Hearing on “Broadband Equity: Addressing Disparities in Access and Affordability”
R Street commends the Committee on its continuing efforts to promote broadband availability and adoption, as well as this hearing to explore potential disparities among Americans.[i] Broadband has never been more important, and it is critical that we continue to explore different options for bridging the digital divide. However, many proposals currently on the table can be counterproductive or waste valuable taxpayer dollars. As the committee considers the different options before it, R Street submits two recent publications to help provide context to the current regulatory environment, as well as potential solutions that will help spur both deployment and adoption of broadband services.
On the broadband deployment side, an R Street blog post details the potential hazards with the Biden infrastructure proposals.[ii] Most worrisome, the plan appears to call for a favoritism toward municipally run networks, despite significant potential problems with these networks.[iii] Further, the plan also calls for future proofing broadband networks, though this essentially means fiber networks with symmetrical 100 megabits per second (Mbps) upload and download speeds. These proposals would harm competition and innovation, leading to lower private investment in broadband infrastructure. Instead, Congress should continue the streamlining of local deployment processes, as local barriers such as access to public rights-of-way and replacing utility poles can often serve as a significant barrier to deployment.[iv]
On the broadband adoption side, the Biden plan also alluded to potential price controls, with general sentiment being that broadband prices are too high. However, data suggests prices are lower and speeds are higher than ever before.[v] To the extent that low-income consumers need additional support to afford broadband connectivity, Congress should instead look to potential reforms to the Lifeline program that would deliver the benefit directly to the consumers, as well as update the funding mechanism to bring stability to the program. R Street’s policy short on the subject can help provide context and analysis on some of these proposals.[vi]
Broadband is critical for Americans, and we commend the Committee for continuing its work to help connect people across the country. Please see attached for the publications mentioned above.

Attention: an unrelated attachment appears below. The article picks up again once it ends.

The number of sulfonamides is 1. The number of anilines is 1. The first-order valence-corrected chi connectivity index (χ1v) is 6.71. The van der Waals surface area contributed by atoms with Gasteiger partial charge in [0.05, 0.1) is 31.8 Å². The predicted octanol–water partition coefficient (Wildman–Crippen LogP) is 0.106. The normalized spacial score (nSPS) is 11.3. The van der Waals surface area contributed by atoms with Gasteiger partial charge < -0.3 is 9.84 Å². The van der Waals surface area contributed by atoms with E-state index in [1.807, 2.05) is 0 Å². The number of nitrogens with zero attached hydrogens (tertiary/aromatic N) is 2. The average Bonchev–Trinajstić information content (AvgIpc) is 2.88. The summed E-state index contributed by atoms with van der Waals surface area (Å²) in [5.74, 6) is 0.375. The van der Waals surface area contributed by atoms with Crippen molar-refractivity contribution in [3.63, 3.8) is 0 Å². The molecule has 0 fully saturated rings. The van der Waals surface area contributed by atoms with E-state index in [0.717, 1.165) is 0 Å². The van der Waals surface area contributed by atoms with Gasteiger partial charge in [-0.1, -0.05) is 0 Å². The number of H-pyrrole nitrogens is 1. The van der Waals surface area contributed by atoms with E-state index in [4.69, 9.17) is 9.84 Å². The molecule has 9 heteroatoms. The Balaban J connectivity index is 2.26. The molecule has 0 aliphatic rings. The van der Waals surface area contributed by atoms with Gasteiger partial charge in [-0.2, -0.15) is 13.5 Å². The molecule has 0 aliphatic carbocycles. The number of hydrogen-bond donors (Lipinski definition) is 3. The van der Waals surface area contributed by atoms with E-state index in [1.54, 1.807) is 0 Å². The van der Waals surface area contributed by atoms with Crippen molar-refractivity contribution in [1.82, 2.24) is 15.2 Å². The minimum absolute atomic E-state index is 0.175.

Jeffrey Westling, Technology and Innovation Policy Resident Fellow
R Street Institute
Hon. Frank Pallone, Chairman Hon. Cathy McMorris Rodgers
House Energy & Commerce Committee House Energy & Commerce Committee
U.S. House of Representatives U.S. House of Representatives
2125 Rayburn House Office Building 1035 Longworth House Office Building
[i] “Hearing on ‘Broadband Equity: Addressing Disparities in Access and Affordability’” Before the House Subcommittee on Communications and Technology of the Committee on Energy & Commerce, 117th Cong. May 6, 2021. https://energycommerce.house.gov/committee-activity/hearings/hearing-on-broadband-equity-addressing-disparities-in-access-and.
[ii] Jeffrey Westling, “Biden infrastructure package ignores practical reforms to spur broadband deployment,” R Street Blog Post, April 14, 2021. https://www.rstreet.org/2021/04/14/biden-infrastructure-package-ignores-practical-reforms-to-spur-broadband-deployment/.
[iii] Briefing Room, “FACT SHEET: The American Jobs Plan,” The White House, March 31, 2021. https://www.whitehouse.gov/briefing-room/statements-releases/2021/03/31/fact-sheet-the-american-jobs-plan/.
[iv] Jeffrey Westling, “2020 Broadband Scorecard Report,” R Street Policy Study, Feb. 10, 2021. https://www.rstreet.org/2021/02/10/2020-broadband-scorecard-report/.
[v] 2020 Broadband Pricing Index Report, United States Telecom Association, 2020. https://www.ustelecom.org/research/2020-broadband-pricing-index-report/.
[vi] Jeffrey Westling, “Updating the Lifeline Program,” R Street Policy Study, April 22, 2021. https://www.rstreet.org/2021/04/22/updating-the-lifeline-program/.